The Czech Labour Code is set to change for the first time in many years thanks to a significant revision in the pipeline. While this revision was originally scheduled to take effect in July 2019, the date has been pushed back due to the elections held in the first half of this year. The exact date on which the revision will take effect is not yet known, but is expected to be passed in the near future.
The first noteworthy proposal aims to implement a set of new employee-friendly rules governing how annual leave is calculated. Under this proposal, an employee’s annual leave entitlement will be determined based on his or her set working schedule rather than the number of working days on which he or she actually performed work for the employer. As a result, employees who work irregular hours will no longer be at a disadvantage. Discussions are also underway to increase statutory annual leave from four weeks to five weeks.
In revising the Labour Code, the lawmakers have taken note of the trend toward working from home and that employers are increasingly offering this option as a standard benefit. Whereas only one provision of the Labour Code in its current form is devoted to working from home, the proposal introduces new requirements, including an obligation on employers to reimburse all costs incurred by employees performing work away from the employer’s workplace.
The proposal also includes more specific rules on the statutory transfer of employees’ rights and obligations to new employers (known as TUPE transfers in many countries). The current legislation has been criticized as too vague in this regard, and the circumstances under which these statutory transfers occur are often unclear.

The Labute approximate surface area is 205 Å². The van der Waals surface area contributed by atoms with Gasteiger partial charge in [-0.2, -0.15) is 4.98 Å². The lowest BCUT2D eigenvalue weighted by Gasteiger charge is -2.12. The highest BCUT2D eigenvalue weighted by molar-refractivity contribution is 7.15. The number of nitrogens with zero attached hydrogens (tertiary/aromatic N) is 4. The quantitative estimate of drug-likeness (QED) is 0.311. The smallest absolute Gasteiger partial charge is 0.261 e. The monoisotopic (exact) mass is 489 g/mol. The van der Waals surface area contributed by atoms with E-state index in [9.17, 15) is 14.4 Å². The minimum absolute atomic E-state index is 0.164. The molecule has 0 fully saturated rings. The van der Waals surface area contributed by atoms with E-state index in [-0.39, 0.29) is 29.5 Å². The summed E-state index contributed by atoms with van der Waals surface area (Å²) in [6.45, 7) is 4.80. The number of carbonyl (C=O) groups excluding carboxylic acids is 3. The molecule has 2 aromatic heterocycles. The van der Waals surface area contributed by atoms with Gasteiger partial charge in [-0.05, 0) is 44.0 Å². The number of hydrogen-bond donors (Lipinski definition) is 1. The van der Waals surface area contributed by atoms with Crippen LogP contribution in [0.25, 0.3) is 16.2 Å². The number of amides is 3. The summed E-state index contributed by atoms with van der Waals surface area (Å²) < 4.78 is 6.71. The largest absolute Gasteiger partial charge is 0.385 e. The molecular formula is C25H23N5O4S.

In addition, the Ministry of Labour and Social Affairs has proposed that job sharing be legally recognized. This would allow two or more employees to enter into a written agreement with an employer to share a single position. The employees will then be able to split their working activities based on their agreement and work schedule, which the employer will have to approve in advance. Although job sharing is anticipated to support employees on parental leave and those with disabilities, in reality all employees may benefit from it.
Finally, although not directly related to the revision of the Labour Code, the government is proposing to increase statutory parental benefits, which would provide increased benefits for families already receiving parental support under existing arrangements. Parental benefit payments have been unchanged for an extended period, so the change would surely be welcomed by families. And although the statutory minimum wage and guaranteed salary have risen on a regular basis, these minimums are also set to increase.
Written by Sabina Krajíčková of Wolf Theiss and Roger James of Ogletree Deakins
© 2019 Wolf Theiss and Ogletree, Deakins, Nash, Smoak and Stewart, P.C.